Foreign Aid Sector Stretched Thin Over PM Promise
Thursday, 8th November 2018 at 8:53 am
Members of Australia’s foreign aid sector have welcomed a promise by Prime Minister Scott Morrison to funnel money into Pacific regions, but say the foreign aid budget needs to be increased significantly.
Speaking to the Daily Telegraph this week, Morrison ruled out increasing the overall foreign aid budget.
The prime minister also said he wanted to shift Australia’s foreign aid spending toward Pacific Island nations, to win them over, and combat the billions poured into the nations by China.
Mat Tinkler, Save the Children’s (STC) director of policy and international programs, told Pro Bono News STC welcomed the commitment to prioritise the Pacific in terms of foreign aid.
“Many Pacific nations are still facing enormous need, for example, almost half of all children in Papua New Guinea have stunted growth from chronic malnutrition,” Tinkler said.
Oxfam CEO Helen Szoke said she was also pleased by the promise of supporting neighbouring countries, but expressed that it shouldn’t come at a cost to other vulnerable people around the world.
“This is the time for rebuilding the aid program, not simply moving what little funding we already give from one region to another,” Szoke said.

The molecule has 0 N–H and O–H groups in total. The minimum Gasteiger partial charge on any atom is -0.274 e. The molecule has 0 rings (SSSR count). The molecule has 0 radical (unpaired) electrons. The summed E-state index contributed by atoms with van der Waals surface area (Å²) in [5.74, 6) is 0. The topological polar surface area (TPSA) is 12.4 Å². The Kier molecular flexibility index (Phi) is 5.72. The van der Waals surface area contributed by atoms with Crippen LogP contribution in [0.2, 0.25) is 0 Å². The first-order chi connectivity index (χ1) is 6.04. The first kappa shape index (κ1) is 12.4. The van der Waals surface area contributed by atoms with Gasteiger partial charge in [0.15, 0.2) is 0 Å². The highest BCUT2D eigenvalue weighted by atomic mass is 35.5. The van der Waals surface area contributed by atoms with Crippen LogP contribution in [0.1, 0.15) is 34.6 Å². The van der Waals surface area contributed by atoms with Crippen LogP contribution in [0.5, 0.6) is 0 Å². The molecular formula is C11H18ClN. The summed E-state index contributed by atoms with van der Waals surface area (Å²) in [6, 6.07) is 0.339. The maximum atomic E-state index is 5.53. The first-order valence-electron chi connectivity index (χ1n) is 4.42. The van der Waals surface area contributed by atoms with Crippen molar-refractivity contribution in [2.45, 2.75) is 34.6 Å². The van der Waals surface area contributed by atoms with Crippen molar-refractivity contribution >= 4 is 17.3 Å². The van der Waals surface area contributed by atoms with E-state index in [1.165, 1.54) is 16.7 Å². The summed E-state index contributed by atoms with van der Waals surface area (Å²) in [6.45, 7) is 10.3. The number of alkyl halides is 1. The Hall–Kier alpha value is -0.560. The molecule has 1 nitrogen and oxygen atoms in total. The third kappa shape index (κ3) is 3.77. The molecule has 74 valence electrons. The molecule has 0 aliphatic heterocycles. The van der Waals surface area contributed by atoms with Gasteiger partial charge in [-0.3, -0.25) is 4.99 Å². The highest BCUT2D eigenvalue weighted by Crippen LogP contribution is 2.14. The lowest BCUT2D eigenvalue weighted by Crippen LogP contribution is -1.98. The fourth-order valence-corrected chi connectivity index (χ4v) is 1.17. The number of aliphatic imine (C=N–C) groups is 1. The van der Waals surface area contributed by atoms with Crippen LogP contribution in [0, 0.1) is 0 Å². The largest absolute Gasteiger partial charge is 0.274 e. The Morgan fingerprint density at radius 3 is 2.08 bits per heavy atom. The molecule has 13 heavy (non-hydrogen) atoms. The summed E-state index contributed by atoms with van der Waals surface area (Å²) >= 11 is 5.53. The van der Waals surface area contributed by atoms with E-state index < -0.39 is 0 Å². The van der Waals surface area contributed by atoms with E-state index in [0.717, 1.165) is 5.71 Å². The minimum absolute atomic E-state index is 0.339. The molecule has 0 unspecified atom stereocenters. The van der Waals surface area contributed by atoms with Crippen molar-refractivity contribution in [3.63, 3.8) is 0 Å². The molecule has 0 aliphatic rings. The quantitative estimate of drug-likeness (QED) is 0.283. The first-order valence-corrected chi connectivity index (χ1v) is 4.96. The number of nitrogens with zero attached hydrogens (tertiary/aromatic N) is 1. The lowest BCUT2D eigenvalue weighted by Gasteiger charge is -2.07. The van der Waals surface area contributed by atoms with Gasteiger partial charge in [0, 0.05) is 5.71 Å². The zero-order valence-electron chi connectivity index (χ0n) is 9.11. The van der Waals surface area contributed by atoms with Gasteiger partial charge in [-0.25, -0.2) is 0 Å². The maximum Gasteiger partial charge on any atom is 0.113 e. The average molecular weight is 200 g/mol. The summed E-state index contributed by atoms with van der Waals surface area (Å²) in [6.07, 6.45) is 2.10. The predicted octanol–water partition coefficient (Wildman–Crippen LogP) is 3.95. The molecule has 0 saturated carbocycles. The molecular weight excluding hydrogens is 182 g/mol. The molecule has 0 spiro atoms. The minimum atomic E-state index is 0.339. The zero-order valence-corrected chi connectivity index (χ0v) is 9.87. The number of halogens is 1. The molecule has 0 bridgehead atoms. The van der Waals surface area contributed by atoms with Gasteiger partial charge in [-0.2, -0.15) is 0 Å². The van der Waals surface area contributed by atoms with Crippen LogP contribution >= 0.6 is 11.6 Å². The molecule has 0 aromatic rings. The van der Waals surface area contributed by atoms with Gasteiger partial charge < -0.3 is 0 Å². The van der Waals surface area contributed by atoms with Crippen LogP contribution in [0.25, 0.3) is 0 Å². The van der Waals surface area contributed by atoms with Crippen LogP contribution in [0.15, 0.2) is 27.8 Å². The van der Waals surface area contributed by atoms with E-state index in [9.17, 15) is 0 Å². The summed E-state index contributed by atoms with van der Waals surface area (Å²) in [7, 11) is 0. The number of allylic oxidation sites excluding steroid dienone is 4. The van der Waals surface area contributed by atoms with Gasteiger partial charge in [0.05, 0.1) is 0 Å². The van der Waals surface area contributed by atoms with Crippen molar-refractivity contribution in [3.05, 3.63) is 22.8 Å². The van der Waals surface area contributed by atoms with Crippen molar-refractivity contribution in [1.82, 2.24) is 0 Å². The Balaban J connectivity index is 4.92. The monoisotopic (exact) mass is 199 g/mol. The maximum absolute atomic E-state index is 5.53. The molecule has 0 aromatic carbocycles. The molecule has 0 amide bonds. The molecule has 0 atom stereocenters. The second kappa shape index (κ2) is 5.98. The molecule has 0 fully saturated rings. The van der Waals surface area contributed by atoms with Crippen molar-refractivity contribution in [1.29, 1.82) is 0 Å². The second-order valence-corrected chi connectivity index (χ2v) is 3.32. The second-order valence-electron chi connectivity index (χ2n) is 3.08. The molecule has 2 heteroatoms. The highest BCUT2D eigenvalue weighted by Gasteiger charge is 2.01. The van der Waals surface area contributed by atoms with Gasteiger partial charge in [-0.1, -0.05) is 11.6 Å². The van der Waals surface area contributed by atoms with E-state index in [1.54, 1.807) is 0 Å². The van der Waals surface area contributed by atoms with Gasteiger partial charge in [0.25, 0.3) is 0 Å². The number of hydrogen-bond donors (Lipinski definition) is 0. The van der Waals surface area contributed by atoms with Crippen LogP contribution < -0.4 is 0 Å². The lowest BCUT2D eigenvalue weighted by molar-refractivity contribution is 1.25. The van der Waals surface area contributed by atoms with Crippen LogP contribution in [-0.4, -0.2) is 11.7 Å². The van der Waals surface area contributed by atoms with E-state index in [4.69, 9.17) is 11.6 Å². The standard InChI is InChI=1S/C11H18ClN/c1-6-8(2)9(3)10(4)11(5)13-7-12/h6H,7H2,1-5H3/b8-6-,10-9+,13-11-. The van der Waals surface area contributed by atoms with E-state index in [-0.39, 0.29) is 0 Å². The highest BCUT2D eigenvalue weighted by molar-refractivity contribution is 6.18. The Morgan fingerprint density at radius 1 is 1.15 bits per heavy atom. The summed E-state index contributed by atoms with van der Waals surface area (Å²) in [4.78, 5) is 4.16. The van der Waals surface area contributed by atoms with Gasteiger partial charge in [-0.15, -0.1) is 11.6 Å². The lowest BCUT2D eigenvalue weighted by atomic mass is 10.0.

Both Szoke and Tinkler said it was highly concerning Morrison was refusing to lift the foreign aid budget, something many in the sector have called for repeatedly.
“Our decimated aid budget can only stretch so far,” Tinkler said.Either there are no banners, they are disabled or none qualified for this location!
“Australia is a wealthy, generous country and successive cuts to an already depleted aid budget, which is now just 0.22 per cent of budget spend, do not represent our values,” Szoke added.
Morrison also said he wanted to shift money away from UN-linked bodies, and Palestinian territories.
Szoke said these promises were particularly problematic as it was inconsistent with the government’s commitment to promoting and working within a rules-based international order.
“Strong global bodies enable countries to work together to address global challenges, including major health crises, large-scale human rights violations and climate change,” Szoke said.
“Australian aid-funded programs in the West Bank and Gaza have been highly successful and it would be a tragedy to unravel all that progress.”
STC also referred to Morrison’s maiden speech to Parliament in 2008, where he commended the then government for increasing the foreign aid budget, and said Australia needed to make poverty “it’s own personal business”.
“The need is not diminishing, nor can our support. It is the Australian thing to do,” Morrison said in his speech.
Tinker said this speech demonstrated the prime minister understood the importance of foreign aid and doing more.
“The prime minister has the opportunity to increase the budget in the Mid-Year Economic Fiscal Outlook in December,” he said.